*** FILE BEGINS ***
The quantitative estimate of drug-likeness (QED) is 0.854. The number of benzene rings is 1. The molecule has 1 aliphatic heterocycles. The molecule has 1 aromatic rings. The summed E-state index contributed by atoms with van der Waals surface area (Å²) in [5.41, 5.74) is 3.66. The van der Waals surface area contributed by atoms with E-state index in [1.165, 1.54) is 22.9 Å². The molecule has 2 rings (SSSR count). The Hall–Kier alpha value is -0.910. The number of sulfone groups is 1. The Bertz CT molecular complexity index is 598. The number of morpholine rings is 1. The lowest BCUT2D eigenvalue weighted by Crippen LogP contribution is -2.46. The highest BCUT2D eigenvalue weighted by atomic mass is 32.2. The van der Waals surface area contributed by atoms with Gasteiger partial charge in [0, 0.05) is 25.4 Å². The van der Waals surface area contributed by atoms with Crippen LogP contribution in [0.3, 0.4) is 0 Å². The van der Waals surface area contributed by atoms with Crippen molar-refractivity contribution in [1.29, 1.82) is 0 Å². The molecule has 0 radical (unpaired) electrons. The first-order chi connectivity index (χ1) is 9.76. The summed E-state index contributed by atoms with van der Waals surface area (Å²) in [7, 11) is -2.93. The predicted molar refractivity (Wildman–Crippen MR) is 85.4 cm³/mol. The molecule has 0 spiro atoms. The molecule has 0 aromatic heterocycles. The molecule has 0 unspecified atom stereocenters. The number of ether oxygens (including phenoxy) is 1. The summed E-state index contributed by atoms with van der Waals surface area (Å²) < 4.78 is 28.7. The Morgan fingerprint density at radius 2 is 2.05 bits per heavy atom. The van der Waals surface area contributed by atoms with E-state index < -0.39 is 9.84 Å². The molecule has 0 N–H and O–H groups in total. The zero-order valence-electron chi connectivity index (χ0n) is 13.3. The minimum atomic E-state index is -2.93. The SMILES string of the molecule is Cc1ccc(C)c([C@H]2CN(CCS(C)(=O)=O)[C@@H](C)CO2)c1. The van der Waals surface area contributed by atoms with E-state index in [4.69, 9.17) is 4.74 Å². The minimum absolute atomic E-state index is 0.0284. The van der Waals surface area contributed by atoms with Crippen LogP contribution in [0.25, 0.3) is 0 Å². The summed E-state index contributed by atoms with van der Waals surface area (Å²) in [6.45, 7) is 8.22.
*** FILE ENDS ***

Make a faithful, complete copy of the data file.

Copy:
The quantitative estimate of drug-likeness (QED) is 0.854. The number of benzene rings is 1. The molecule has 1 aliphatic heterocycles. The molecule has 1 aromatic rings. The summed E-state index contributed by atoms with van der Waals surface area (Å²) in [5.41, 5.74) is 3.66. The van der Waals surface area contributed by atoms with E-state index in [1.165, 1.54) is 22.9 Å². The molecule has 2 rings (SSSR count). The Hall–Kier alpha value is -0.910. The number of sulfone groups is 1. The Bertz CT molecular complexity index is 598. The number of morpholine rings is 1. The lowest BCUT2D eigenvalue weighted by Crippen LogP contribution is -2.46. The highest BCUT2D eigenvalue weighted by atomic mass is 32.2. The van der Waals surface area contributed by atoms with Gasteiger partial charge in [0, 0.05) is 25.4 Å². The van der Waals surface area contributed by atoms with Crippen LogP contribution in [0.3, 0.4) is 0 Å². The van der Waals surface area contributed by atoms with Crippen molar-refractivity contribution in [1.29, 1.82) is 0 Å². The molecule has 0 radical (unpaired) electrons. The first-order chi connectivity index (χ1) is 9.76. The summed E-state index contributed by atoms with van der Waals surface area (Å²) in [7, 11) is -2.93. The predicted molar refractivity (Wildman–Crippen MR) is 85.4 cm³/mol. The molecule has 0 spiro atoms. The molecule has 0 aromatic heterocycles. The molecule has 0 unspecified atom stereocenters. The number of ether oxygens (including phenoxy) is 1. The summed E-state index contributed by atoms with van der Waals surface area (Å²) < 4.78 is 28.7. The Morgan fingerprint density at radius 2 is 2.05 bits per heavy atom. The van der Waals surface area contributed by atoms with E-state index < -0.39 is 9.84 Å². The molecule has 0 N–H and O–H groups in total. The zero-order valence-electron chi connectivity index (χ0n) is 13.3. The minimum atomic E-state index is -2.93. The SMILES string of the molecule is Cc1ccc(C)c([C@H]2CN(CCS(C)(=O)=O)[C@@H](C)CO2)c1. The van der Waals surface area contributed by atoms with E-state index in [4.69, 9.17) is 4.74 Å². The minimum absolute atomic E-state index is 0.0284. The van der Waals surface area contributed by atoms with Crippen LogP contribution in [0.25, 0.3) is 0 Å². The summed E-state index contributed by atoms with van der Waals surface area (Å²) in [6.45, 7) is 8.22.